Victims’ Commissioner for England and Wales, Dame Vera Baird QC said:
“This week’s joint inspectorate report into the multi-agency response to child sexual abuse in the family is stark in highlighting the inadequacies in the current system.
“It is appalling that, because adults find it uncomfortable to talk about child sexual abuse within the family, vulnerable children are being left without the support they need.
“I am particularly pleased that this report has recognised that public agencies often, wrongly, expect a woman to police her own home and protect her family from a man who may also be abusing her. This is both cruel to victims and counter-productive as it can only make women more nervous to ask for help.
“It is deeply concerning that agencies are not applying the lessons learned from tackling child sexual exploitation to the problem of abuse within families. This should be common sense and, where there is good practice, this should be held up for others to follow whether this is in prevention, identifying children at risk or tackling perpetrators.
“The report also shows that police investigations of these crimes are inconsistent, poorly conducted and slow-moving so that children are left in danger even after the police are aware that they are being abused. This has to change as a matter of urgency.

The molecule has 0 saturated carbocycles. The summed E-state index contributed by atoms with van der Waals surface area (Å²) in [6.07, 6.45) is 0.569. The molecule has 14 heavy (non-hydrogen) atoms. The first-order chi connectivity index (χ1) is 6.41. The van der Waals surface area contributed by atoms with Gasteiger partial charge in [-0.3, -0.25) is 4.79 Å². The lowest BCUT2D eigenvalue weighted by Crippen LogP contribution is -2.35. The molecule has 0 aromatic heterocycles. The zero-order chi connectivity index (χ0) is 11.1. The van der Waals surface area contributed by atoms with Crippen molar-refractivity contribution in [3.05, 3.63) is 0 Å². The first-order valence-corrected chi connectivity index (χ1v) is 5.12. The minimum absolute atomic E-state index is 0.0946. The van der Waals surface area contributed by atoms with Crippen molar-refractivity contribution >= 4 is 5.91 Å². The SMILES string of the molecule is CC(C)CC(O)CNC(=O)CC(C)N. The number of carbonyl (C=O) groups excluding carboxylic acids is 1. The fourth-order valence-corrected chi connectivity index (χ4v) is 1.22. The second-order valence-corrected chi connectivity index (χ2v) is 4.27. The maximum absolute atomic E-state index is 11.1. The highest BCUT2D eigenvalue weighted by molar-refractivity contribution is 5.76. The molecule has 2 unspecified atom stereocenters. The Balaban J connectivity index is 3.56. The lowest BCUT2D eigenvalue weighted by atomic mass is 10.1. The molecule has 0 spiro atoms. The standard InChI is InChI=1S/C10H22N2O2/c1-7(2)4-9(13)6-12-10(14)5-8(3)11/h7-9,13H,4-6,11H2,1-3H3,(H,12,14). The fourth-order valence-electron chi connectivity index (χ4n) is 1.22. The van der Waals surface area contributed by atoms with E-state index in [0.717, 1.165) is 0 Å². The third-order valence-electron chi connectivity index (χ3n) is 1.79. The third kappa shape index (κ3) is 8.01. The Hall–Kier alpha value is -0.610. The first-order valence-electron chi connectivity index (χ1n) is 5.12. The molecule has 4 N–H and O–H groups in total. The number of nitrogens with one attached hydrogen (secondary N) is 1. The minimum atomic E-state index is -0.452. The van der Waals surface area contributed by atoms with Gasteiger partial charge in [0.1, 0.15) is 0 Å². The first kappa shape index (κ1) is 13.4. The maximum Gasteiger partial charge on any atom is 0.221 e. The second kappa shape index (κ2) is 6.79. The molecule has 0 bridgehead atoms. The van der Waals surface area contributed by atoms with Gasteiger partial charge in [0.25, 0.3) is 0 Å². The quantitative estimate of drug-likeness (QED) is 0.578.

“Time and again I hear that public agencies do not work effectively together to share information that would enable them identify victims and act to protect them from further harm. This report backs this up and shows the importance of taking a strong multi-agency approach. Professionals working in health, social care and policing should be given proper training to ensure that they feel confident in tackling abuse within the family environment and take a child-centred approach to any investigation.
“We all have a responsibility to face up to the reality of sexual abuse within the family and the harm it can do to children, so that we can take steps to address the problems in the current system and provide proper support for victims. We all have a duty to be able to recognise the signs of abuse in a child and help them get support.
“I hope that ministers and other leaders of public agencies will respond fully to this report and set out what they will do to address the shocking problems it raises.”